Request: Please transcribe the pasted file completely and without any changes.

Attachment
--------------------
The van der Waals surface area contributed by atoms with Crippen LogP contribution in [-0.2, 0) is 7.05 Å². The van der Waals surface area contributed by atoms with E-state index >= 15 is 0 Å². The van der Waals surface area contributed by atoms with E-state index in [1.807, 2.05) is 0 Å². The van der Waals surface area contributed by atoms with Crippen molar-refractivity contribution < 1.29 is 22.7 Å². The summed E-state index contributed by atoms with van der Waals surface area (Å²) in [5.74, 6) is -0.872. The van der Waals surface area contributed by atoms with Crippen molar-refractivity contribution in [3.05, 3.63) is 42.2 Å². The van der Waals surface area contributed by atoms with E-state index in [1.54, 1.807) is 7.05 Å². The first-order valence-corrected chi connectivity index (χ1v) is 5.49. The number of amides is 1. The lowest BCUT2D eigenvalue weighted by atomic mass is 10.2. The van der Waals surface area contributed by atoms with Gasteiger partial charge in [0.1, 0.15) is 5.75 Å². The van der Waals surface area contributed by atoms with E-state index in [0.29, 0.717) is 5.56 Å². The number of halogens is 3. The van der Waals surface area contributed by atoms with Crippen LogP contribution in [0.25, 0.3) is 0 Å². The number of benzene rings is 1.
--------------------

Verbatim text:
The van der Waals surface area contributed by atoms with Crippen LogP contribution in [-0.2, 0) is 7.05 Å². The van der Waals surface area contributed by atoms with E-state index >= 15 is 0 Å². The van der Waals surface area contributed by atoms with E-state index in [1.807, 2.05) is 0 Å². The van der Waals surface area contributed by atoms with Crippen molar-refractivity contribution < 1.29 is 22.7 Å². The summed E-state index contributed by atoms with van der Waals surface area (Å²) in [5.74, 6) is -0.872. The van der Waals surface area contributed by atoms with Crippen molar-refractivity contribution in [3.05, 3.63) is 42.2 Å². The van der Waals surface area contributed by atoms with E-state index in [1.54, 1.807) is 7.05 Å². The first-order valence-corrected chi connectivity index (χ1v) is 5.49. The number of amides is 1. The lowest BCUT2D eigenvalue weighted by atomic mass is 10.2. The van der Waals surface area contributed by atoms with Gasteiger partial charge in [0.1, 0.15) is 5.75 Å². The van der Waals surface area contributed by atoms with E-state index in [0.29, 0.717) is 5.56 Å². The number of halogens is 3. The van der Waals surface area contributed by atoms with Crippen LogP contribution in [0.25, 0.3) is 0 Å². The number of benzene rings is 1.